paul's blog

Manage Your Home Like an HOA

When I bought my first home most of my thoughts revolved around making the mortgage payments, keeping the utilities on, and the daily expenses of living. I based my home purchase on what the bank told me I could afford. This was in 1985 and I had just turned 24 years old. What did I know?

In fact, to make the payments the first few years I rented out a couple rooms and worked a lot of overtime. Lenders were very liberal with what they said you could afford.

Buying and Selling a Home in the Winter

Many people equate spring and summer as the best time to buy or sell a home. In the spring school is wrapping up, so if you're moving to a new area there won't be the hassle of kids changing school mid-year. In either spring or summer it can be much more pleasant to tour homes and visit open houses as well. There is often more competition for the homes available, so sellers might be able to demand a little more.

Discount On-Line Brokerage Service?

Recently a few new services have appeared on the web promising sellers low-cost alternatives to full-service local real estate brokers like Century 21 Showcase, REALTORS®.

A recent one I came across suggested that instead of the seller paying the industry common 6%, typically split 50/50 between the listing and seller brokerages, that they would offer a complete on-line transaction and only take 1%, while offering the selling brokerage 3.5%. This would equate to a savings of 1.5% for the seller using their calculations.

You Bought Your First Home -> Now what?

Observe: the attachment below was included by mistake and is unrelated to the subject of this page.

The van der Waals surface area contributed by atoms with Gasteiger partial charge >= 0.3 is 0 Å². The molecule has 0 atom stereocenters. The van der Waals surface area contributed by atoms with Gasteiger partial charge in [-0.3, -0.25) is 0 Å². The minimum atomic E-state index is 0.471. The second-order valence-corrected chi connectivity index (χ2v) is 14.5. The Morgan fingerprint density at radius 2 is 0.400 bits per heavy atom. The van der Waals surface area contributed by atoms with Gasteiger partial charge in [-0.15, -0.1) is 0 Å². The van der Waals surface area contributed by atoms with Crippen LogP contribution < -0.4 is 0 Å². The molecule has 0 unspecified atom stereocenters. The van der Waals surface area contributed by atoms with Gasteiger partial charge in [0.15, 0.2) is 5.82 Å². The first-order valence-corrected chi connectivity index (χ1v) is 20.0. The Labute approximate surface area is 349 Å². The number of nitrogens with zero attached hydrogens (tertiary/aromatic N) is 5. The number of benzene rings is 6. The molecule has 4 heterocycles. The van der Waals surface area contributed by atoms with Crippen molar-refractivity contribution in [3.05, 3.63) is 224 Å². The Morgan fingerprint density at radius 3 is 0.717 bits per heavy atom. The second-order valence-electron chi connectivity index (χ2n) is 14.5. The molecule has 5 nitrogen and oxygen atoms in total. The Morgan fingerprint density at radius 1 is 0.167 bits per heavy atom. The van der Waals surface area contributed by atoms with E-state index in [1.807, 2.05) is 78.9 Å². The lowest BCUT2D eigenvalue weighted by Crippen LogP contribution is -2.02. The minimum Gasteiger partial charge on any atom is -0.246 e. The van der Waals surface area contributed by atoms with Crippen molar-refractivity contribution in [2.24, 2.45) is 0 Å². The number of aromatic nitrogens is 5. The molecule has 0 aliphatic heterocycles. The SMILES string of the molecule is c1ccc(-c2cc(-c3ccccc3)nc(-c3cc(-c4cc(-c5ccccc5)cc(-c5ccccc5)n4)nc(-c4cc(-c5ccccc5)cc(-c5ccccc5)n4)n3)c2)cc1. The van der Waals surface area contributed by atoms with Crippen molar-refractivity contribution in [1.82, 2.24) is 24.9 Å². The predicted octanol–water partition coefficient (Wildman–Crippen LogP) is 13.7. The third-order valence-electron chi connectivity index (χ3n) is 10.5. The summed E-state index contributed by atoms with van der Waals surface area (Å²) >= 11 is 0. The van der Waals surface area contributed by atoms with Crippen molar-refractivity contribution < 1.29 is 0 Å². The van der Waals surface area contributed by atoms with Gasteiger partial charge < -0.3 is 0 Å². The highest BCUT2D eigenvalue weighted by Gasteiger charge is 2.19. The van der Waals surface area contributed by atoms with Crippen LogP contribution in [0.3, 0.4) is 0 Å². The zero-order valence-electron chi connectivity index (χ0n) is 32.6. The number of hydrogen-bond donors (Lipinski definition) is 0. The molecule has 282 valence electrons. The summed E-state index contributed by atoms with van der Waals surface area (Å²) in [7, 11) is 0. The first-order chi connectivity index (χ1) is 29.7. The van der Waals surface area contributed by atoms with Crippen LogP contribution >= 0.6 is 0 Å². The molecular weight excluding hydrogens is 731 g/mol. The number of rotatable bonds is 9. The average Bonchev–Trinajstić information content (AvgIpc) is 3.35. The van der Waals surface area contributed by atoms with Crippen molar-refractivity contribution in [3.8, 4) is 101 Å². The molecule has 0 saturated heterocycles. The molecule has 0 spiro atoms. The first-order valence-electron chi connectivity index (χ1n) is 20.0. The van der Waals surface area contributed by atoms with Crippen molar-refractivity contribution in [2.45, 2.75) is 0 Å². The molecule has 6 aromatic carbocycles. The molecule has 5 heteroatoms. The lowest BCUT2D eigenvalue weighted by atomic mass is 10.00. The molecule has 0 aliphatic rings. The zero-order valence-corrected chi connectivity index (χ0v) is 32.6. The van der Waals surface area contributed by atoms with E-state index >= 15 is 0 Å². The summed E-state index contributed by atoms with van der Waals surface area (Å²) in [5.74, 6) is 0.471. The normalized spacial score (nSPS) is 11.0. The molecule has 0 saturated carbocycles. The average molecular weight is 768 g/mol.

In the first six months virtually every faucet developed an drip. A washer repair only lasted a couple months, so I ended up replacing all the faucets. Not too bad, using my own labor it probably cost a couple hundred 1985 dollars. If I had used a plumber it would have been much more. Before the year was out the water heater bottom decided to rust out in the middle of the night.

Is Your Home Right-Sized?

Over the last several decades there has been a trend toward larger homes. In 1970 the average family home in the United States was around 1,500 square feet, by 2004 this number was closer to 2,500.

Several factors drove this trend, including further suburban sprawl, air-conditioning, and relatively inexpensive costs. As a culture, Americans have also been conditioned over the last 50 years that bigger is better.

5 Ways to Make Sure Your Home Won't Sell

Sure, most of this seems like a no-brainer, but you'll find it happen over and over again. A seller will list their home with an agent and then either take steps to make it unmarketable. The seller will then wonder why they have little interest or no offers.

Here's a list of common offending activities:

Your Stuff vs. Their Stuff

Listing your home for sale can be an awkward lifestyle moment. If you're living in your home while it is on the market, which many of us do, it can feel invasive when agents and their buyers come by for a showing or when a multitude trample through during an open house.

Most sellers accept this in stride; understanding the necessity, but that doesn't make it less frustrating at times. Also, keeping a clean house 24/7 is never easy, especially for those housekeeping challenged such as myself.

This is usually just inconvenient or an minor annoyance through the sale process.

5 New Friends Buyers Get in San Lorenzo Valley

If you're an expat from Silicon Valley or some other suburban or urban area that has made the decision to enjoy the rural life of the San Lorenzo Valley it means you get some new friends! These probably aren't the friends you were thinking of, but they may become some of your best friends.

Real Estate and Technology

Is your real estate agent old school, new school, or a hybrid of both? When is technology a benefit and when is it a hindrance to buying or selling a home?

Connectivity in the Home

One of the things that is not often included in the listing information is the availability of Internet. Today it is a necessary item. Not only for work, but for everything we seem to do these days. From Apple TV, Netflix, and Hulu for entertainment to access to our bank, health insurance, and so many other things.

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